I love Pub names. One top-end Pub, with a most intriguing and mysterious name, is the Elephant and Castle. Not much unusual in that you might say. But, Adlington and its district, is famed for its former mediaeval stopover coaching houses and day-trippers calling to eat Pub Grub on their way home from Blackpool Illuminations. Not for elephants and castles.

Names like The Wagon and Horses, The Grey Horse, The White Horse and The Bay Horse reflect an era long gone and the passage of time. Whilst name's like The Cardwell, The Clayton Arms and Ridgeway Arms honour local industrialists, families and dignitaries. Others like The Bridge Inn, The Railway Inn, The Millstone, The Squirrel Inn, the posh Yew Tree Inn (nick-named the Mop and Bucket---that name brings them down a peg or two) and the Happy Pig (unfortunately renamed the Thatch and Thistle) are self-descriptive. But, The Elephant and Castle in Adlington, stretches even my over-worked imagination a tintsy, wintsy bit! And, it is situated at the end of a thoroughfare called wait for it Babylon Lane! 

I don't know about you, but this kind of thing drives my imagination wild with bellicose-like intrigue, especially after five pints of Theakstons
Best Bitter 

'Charging war-like Elephants in exotic Babylonian combat armour. Castles with scarred blackened battlements. Spears and bows and arrows and yelps and fires and hot molten lead and blood curdled screams and singed hair and peeling burnt skin'.  This is Adlington on a normal Saturday night!

I can imagine all those years ago when the first of the settlers had to
think-up names for streets and roads. "Ah well," would say the elected
leader of council. "It has come to our notice that names have to be found for all of the streets in the parish. They must be sensible and proper names with nothing controversial, personal or rude."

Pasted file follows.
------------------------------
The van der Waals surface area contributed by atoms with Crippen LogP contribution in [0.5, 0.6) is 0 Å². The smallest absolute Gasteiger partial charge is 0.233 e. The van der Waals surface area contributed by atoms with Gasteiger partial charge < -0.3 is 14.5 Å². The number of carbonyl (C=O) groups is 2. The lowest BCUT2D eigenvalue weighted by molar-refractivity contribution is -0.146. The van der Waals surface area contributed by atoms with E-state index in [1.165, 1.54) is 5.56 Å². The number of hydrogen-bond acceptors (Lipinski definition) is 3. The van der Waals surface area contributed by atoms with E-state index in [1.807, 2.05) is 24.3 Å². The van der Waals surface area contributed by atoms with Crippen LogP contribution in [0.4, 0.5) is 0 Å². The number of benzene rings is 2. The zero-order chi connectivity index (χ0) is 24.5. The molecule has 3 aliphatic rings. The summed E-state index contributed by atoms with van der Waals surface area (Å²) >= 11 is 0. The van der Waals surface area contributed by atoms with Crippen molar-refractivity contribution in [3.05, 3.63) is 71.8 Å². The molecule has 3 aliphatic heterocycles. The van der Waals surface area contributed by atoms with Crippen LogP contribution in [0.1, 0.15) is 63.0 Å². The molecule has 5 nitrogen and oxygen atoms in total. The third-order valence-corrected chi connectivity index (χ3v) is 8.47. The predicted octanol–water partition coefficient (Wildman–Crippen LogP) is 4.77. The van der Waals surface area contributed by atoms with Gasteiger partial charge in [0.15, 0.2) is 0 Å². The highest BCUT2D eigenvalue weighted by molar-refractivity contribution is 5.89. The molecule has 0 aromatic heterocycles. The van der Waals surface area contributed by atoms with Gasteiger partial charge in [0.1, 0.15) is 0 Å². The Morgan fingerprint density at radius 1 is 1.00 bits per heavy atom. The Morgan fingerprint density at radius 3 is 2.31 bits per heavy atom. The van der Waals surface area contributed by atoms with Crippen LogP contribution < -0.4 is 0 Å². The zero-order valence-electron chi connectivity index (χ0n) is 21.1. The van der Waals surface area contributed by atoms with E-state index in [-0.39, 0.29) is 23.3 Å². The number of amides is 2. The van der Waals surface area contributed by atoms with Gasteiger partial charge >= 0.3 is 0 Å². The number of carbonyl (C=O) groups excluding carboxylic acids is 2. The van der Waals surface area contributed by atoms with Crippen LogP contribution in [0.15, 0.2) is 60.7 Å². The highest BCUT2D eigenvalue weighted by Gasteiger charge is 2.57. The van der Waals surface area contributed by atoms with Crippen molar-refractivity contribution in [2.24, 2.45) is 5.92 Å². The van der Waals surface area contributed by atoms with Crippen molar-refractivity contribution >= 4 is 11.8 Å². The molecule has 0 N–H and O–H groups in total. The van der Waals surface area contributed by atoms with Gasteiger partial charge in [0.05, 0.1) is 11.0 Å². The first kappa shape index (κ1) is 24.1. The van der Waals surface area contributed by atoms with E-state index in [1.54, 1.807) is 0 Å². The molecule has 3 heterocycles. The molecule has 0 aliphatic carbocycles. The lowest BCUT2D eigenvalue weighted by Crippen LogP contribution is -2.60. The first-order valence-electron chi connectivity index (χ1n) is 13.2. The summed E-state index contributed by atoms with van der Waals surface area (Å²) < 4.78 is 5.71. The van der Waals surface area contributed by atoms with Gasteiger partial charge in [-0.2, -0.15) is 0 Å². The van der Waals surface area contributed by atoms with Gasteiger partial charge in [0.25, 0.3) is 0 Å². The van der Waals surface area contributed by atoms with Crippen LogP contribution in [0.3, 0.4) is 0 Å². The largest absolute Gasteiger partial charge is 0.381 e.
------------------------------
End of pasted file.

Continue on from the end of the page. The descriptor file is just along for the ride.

'First then, the name of the street overlooking the cemetery.'
'Cemetery View'
'All in favour say aye.'

'Now, the street next to the gas works?'
'Gas Works Road' and so on.

Things had to get a little bit boring eventually and anyway, meetings like this were often held in the upper rooms of pubs and a 'go for', or Gofer, would be appointed to nip regularly to the bar and procure copious golden-pints of liquid refreshment for the hard labouring officials.

After a couple of hours, I imagine things started to relax a little, so by
the time they got to the end, something like this must have happened.

"And sho finally ladies and gentlemen, letsh have some really good
imaginative shuggestions for the road between the Bay Horsh and the
Elephant and Cashle."
So some clever dick says "Babylon Lane". 
'All in favour say aye.'
'Carried unanimoushly.'

So, whatever the top-end can do, the bottom-end can do too.

Lower Adlington has a pub called The White Bear. I'll let that sink in a
little. Are you ready for this? I bet you can tell me and write the story
behind this? I've left you some space.
OK! I'll help you, but only a little.

Once upon a time, a traveling fun fair arrived in Adlington and...

and they named the Pub after the bear and called it The White Bear. 

Give yourself a round of applause!

I love this village. It suits my every whim and need, multiplied by two. I
can even stand it now when everybody you meet without fail, greets you with, "Are-yer-aw-right?" 

It also once had two (or three) banks, two railway stations, two petrol
stations, two DIY stores and two public urinals where now there is but one of each. The remaining urinal sits adjacent to the 'Elephant' in Babylon Lane. So if you're a bottom-ender in need of a pee, then we have a quick sprint up Railway Road to the top end and.. "Fuck that! We've got the canal at the bottom-end."

I bet there is a place in America called Adlington. There usually is a USAnamesake somewhere and I'll bet your bottom Dollar that it will be big andcalled Adlington City. But, and I'll bet you again, that size for size, it hasn't got two of almost everything like we have!